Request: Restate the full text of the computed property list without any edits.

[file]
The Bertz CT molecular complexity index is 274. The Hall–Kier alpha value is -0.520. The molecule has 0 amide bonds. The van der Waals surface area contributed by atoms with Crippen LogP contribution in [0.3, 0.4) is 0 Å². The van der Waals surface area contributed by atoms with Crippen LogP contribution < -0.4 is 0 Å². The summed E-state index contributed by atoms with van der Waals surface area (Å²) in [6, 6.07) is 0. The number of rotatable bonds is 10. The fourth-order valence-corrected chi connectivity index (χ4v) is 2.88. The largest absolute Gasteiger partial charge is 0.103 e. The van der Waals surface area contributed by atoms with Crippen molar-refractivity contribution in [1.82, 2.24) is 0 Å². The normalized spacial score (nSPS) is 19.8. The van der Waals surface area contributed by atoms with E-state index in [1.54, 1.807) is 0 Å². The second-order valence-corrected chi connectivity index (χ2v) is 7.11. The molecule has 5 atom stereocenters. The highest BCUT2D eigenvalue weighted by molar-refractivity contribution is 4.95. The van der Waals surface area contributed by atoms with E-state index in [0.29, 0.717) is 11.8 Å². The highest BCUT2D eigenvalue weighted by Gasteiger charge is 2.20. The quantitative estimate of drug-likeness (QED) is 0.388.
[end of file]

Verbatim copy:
The Bertz CT molecular complexity index is 274. The Hall–Kier alpha value is -0.520. The molecule has 0 amide bonds. The van der Waals surface area contributed by atoms with Crippen LogP contribution in [0.3, 0.4) is 0 Å². The van der Waals surface area contributed by atoms with Crippen LogP contribution < -0.4 is 0 Å². The summed E-state index contributed by atoms with van der Waals surface area (Å²) in [6, 6.07) is 0. The number of rotatable bonds is 10. The fourth-order valence-corrected chi connectivity index (χ4v) is 2.88. The largest absolute Gasteiger partial charge is 0.103 e. The van der Waals surface area contributed by atoms with Crippen molar-refractivity contribution in [1.82, 2.24) is 0 Å². The normalized spacial score (nSPS) is 19.8. The van der Waals surface area contributed by atoms with E-state index in [1.54, 1.807) is 0 Å². The second-order valence-corrected chi connectivity index (χ2v) is 7.11. The molecule has 5 atom stereocenters. The highest BCUT2D eigenvalue weighted by molar-refractivity contribution is 4.95. The van der Waals surface area contributed by atoms with E-state index in [0.29, 0.717) is 11.8 Å². The highest BCUT2D eigenvalue weighted by Gasteiger charge is 2.20. The quantitative estimate of drug-likeness (QED) is 0.388.